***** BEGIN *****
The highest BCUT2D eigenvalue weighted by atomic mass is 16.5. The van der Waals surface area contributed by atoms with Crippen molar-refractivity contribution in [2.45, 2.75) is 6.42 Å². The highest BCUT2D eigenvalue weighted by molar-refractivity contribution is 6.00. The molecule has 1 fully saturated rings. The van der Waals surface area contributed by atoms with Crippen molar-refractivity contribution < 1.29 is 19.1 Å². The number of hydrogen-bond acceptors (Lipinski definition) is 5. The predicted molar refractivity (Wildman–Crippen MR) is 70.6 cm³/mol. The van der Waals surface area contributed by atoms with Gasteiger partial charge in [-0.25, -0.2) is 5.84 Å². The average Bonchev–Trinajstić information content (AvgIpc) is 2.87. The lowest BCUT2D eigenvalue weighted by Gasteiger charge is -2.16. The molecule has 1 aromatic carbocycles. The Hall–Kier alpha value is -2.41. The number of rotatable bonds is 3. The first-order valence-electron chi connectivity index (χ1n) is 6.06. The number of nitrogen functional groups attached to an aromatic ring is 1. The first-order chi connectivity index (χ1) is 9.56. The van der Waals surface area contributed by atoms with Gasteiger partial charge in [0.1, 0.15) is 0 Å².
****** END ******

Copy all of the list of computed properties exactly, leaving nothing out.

The highest BCUT2D eigenvalue weighted by atomic mass is 16.5. The van der Waals surface area contributed by atoms with Crippen molar-refractivity contribution in [2.45, 2.75) is 6.42 Å². The highest BCUT2D eigenvalue weighted by molar-refractivity contribution is 6.00. The molecule has 1 fully saturated rings. The van der Waals surface area contributed by atoms with Crippen molar-refractivity contribution < 1.29 is 19.1 Å². The number of hydrogen-bond acceptors (Lipinski definition) is 5. The predicted molar refractivity (Wildman–Crippen MR) is 70.6 cm³/mol. The van der Waals surface area contributed by atoms with Gasteiger partial charge in [-0.25, -0.2) is 5.84 Å². The average Bonchev–Trinajstić information content (AvgIpc) is 2.87. The lowest BCUT2D eigenvalue weighted by Gasteiger charge is -2.16. The molecule has 1 aromatic carbocycles. The Hall–Kier alpha value is -2.41. The number of rotatable bonds is 3. The first-order valence-electron chi connectivity index (χ1n) is 6.06. The number of nitrogen functional groups attached to an aromatic ring is 1. The first-order chi connectivity index (χ1) is 9.56. The van der Waals surface area contributed by atoms with Gasteiger partial charge in [0.1, 0.15) is 0 Å².